John Kerry Bashes America to International Community

U.S. Secretary of State John Kerry speaks about the Ukraine crisis after his meetings with other foreign ministers in Paris, March 5, 2014. Kerry spoke to reporters at the U.S. ambassador's residence in Paris. 
REUTERS/Kevin Lamarque   (FRANCE - Tags: POLITICS)U.S. Secretary of State John Kerry speaks about the Ukraine crisis after his meetings with other foreign ministers in Paris, March 5, 2014. Kerry spoke to reporters at the U.S. ambassador's residence in Paris. REUTERS/Kevin Lamarque (FRANCE - Tags: POLITICS)

[vc_row][vc_column][vc_column_text]Though the U.S. has been a beacon of hope for millions and has done more to promote freedom for the world than any other nation, the Obama Administration has repeatedly apologized to the world for the supposed crimes of the U.S. and has thoroughly denied American exceptionalism at virtually every opportunity.[/vc_column_text][banner300 banner=”5517620b381df”][vc_column_text]On Thursday, Secretary of State John Kerry discussed the newly-released report on human rights around the world. The annual report covers 2014 and is nearly a half-year late and details the state of human rights in other countries. To head-off possible criticism, Kerry asserted that the U.S. has no moral highground considering America’s racial discord.

“My advice to any leader who is upset by these findings is really to examine them, to look at the practices of their country, and to recognize that the way to alter what the world thinks and the way to change these judgments is to alter what is happening in those countries,” he said.

 

“That is the advice that we also give to ourselves,” Kerry continued. “There is nothing sanctimonious in this. There is zero arrogance. And we couldn’t help but have humility when we have seen what we have seen in the last year in terms of racial discord and unrest.”

 

“So we approach this with great self-awareness. But we also understand that when human rights is the issue, every country, including the United States, has room to improve,” he said. “And the path to global respect always begins at home.”

 

“[A]s we issue these reports, we recognize that American history, too, has been marked by human rights failings. The United States does not speak from a position of arrogance or self-righteousness,” he wrote on a State department blog.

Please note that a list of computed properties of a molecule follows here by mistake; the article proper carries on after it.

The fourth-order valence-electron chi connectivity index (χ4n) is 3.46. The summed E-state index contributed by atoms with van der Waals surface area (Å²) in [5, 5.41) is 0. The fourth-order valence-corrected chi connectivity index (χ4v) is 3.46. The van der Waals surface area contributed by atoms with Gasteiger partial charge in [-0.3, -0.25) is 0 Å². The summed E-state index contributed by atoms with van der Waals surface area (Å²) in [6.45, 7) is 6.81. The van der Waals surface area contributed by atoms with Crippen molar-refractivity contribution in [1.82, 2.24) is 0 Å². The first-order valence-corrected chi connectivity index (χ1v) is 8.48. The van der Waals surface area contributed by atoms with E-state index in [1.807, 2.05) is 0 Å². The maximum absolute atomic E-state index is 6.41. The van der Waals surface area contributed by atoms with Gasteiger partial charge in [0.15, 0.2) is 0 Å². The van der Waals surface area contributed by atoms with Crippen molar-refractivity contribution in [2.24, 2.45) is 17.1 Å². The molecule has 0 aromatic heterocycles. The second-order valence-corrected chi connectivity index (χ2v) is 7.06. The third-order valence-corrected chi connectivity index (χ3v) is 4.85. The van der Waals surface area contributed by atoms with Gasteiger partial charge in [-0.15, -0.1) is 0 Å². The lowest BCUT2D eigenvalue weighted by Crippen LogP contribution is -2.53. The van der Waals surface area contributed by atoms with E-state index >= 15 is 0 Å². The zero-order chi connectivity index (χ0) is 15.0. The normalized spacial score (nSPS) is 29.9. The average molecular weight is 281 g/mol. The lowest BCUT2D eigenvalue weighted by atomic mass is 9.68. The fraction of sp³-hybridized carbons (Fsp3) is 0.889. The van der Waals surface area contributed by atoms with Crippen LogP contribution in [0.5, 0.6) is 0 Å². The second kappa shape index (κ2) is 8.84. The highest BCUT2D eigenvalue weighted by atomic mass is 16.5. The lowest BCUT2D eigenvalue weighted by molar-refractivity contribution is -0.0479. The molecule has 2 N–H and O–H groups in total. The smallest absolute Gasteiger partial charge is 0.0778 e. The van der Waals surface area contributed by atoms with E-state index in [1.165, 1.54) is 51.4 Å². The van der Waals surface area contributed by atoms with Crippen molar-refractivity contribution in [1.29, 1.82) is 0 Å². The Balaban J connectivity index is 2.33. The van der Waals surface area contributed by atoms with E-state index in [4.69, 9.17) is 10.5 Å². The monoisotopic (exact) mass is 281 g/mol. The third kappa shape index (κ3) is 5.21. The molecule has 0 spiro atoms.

“As President Obama explained last week, ‘America never makes a claim about being perfect. We do make a claim about being open to change … It’s precisely because we’re imperfect that we believe it’s appropriate for us to stand up.’”

Yes, America is imperfect. However, when chronicling the human rights of despotic regime, there can be no comparison and Kerry and the rest of the Obama Administration should act accordingly.[/vc_column_text][/vc_column][/vc_row]

About the Author

Greg Campbell
Greg Campbell
An unapologetic patriot and conservative, Greg emerged within the blossoming Tea Party Movement as a political analyst dedicated to educating and advocating for the preservation of our constitutional principles and a free-market solution to problems birthed by economic liberalism. From authoring scathing commentaries to conducting interviews with some of the biggest names in politics today including party leaders, activists and conservative media personalities, Greg has worked to counter the left’s media narratives with truthful discussions of the biggest issues affecting Americans today. Greg’s primary area of focus is Second Amendment issues and the advancement of honest discussion concerning the constitutional right that protects all others. He lives in the Northwest with his wife, Heather, and enjoys writing, marksmanship and the outdoors.
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